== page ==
A Sunlit Weapon had the potential to reach the level of mystery and suspense of earlier books, but the focus on too many convoluted plot threads ruined that with too many unbelievable coincidences and a lack of focus on any particularly aspect or theme.  This idea that Mark's job needs to be included in every book is a turnoff for me as I would like the mystery to be on Maisie and her investigations which would have meant more effort and energy developing the women pilot story line, something that would have been extremely fascinating and would have highlighted a fascinating piece of history.  Unfortunately, adding Mark to the story line has not strengthened this series.  I do like this author's writing style and would like to see her develop the social prejudice story lines in future books, but without all the added drama, just tell the story.  Overall, the author's historical research is really good and the writing style is interesting, but the mystery was weak. It was still an overall interesting read.


Friday, July 29, 2022

Review: The Night She Went Missing by Kristen Bird

by Kristen Bird
Release Date: February 8, 2022
2022 Mira Books
Kindle Edition; 352 Pages
ISBN: 978-0778332107
Audiobook: B099GX54HH
Genre: Fiction / Mystery
Source: Review copy from publisher

2.25 / 5 Stars

Emily, a popular but bookish prep school senior, goes missing after a night out with friends. She was last seen leaving a party with Alex, a football player with a dubious reputation. But no one is talking.

Now three mothers, Catherine, Leslie and Morgan, friends turned frenemies, have their lives turned upside down as they are forced to look to their own children--and each other's--for answers to questions they don't want to ask.
My Thoughts
The Night She Went Missing had a pretty interesting synopsis, and I was intrigued for the first third of the book, but it went completely downhill from that point on and I struggled to finish it.  I wish the author had taken a chance and really messed up her characters and the story line as there was so much potential for it to be something interesting and well...quite deceitful.   

The story was written from different POV and although you tend to develop empathy for characters this way, I actually thought this was a disadvantage in this book as the shorter chapters didn't really give me a chance to develop connections with any of the characters.  To be honest, some of them I skimmed through because the dialogue seemed to be pointless and wasn't necessarily developing the characters or the story line.  The adults really had no depth to them despite their individual issues as they seemed more concerned with their appearance and keeping their secrets than they did with finding Emily. And the author's constant justification for Catherine's behaviour and the reason for losing her job was a complete turn-off and made me dislike her more throughout the novel.  I can't stand it when characters don't own up to their own behaviours and take responsibility for their actions. And the author writes their characters as if the reader should feel sorry for them.  No way!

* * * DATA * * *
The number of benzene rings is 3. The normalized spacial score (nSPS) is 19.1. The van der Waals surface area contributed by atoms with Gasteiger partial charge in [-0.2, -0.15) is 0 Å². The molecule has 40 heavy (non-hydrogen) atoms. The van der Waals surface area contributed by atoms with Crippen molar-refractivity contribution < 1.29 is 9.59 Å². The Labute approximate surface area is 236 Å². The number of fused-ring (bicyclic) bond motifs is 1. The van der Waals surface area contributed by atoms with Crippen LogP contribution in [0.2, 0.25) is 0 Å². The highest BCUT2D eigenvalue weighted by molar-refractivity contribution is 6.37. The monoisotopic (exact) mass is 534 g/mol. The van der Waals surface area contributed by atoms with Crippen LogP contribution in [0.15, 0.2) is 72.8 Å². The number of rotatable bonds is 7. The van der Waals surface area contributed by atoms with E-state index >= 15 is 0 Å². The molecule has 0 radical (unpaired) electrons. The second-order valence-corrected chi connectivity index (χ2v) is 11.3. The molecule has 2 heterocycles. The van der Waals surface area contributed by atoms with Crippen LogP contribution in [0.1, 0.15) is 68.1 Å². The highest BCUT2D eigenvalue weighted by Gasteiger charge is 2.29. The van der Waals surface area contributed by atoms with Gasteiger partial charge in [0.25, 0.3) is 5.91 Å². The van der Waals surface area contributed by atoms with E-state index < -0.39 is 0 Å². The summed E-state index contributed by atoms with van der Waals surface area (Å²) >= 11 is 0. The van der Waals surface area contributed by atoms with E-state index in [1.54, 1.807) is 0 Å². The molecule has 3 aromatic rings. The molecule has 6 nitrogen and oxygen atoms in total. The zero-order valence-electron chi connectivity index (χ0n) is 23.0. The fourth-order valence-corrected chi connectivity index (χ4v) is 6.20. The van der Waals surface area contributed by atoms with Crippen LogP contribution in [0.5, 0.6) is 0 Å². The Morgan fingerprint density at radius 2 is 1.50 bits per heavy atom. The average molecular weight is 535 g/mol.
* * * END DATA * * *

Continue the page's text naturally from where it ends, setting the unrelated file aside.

The first part of the novel was interesting and I was intrigued enough to want to know what was going to happen to Emily. Then, for a multitude of reasons, the story took a nosedive and became something that was more about how all women are victims and the men are all evil in some capacity type of scenario.and it was just reading through to discover which bad man actually did the deed. Now, what a twist it would have been otherwise.  And in a book that focused quite a bit on women's ambitions, I was disappointed in the ending when one of the main characters gave up an Ivy League dream to go to community college for certain reasons.  I just couldn't wrap my head around the fact that all strong, capable women would be so ambitious as to jeopardize everything in their lives as this book seemed to highlight, then try to justify the actions because of things that happened to them in their earlier lives, and try to get readers to empathize with their current behaviours as if its okay just because something happened to them in the past.  To be honest, I'm still kind of seething over it.

The Night She Went Missing had a lot of potential, but completely missed the mark.  There were alot of things happening, but nothing that really enhances or moves the story along.  I didn't really have empathy for most of the characters, except maybe Morgan, and wasn't really invested in what happened to them, especially as I felt like the author wanted me to feel sorry for some of their past transgressions, and some of it just made me roll my eyes.  However, I would probably try another book by this author as there were some things I liked, but this one was definitely not what I expected. Disappointing second half and even more disappointing ending.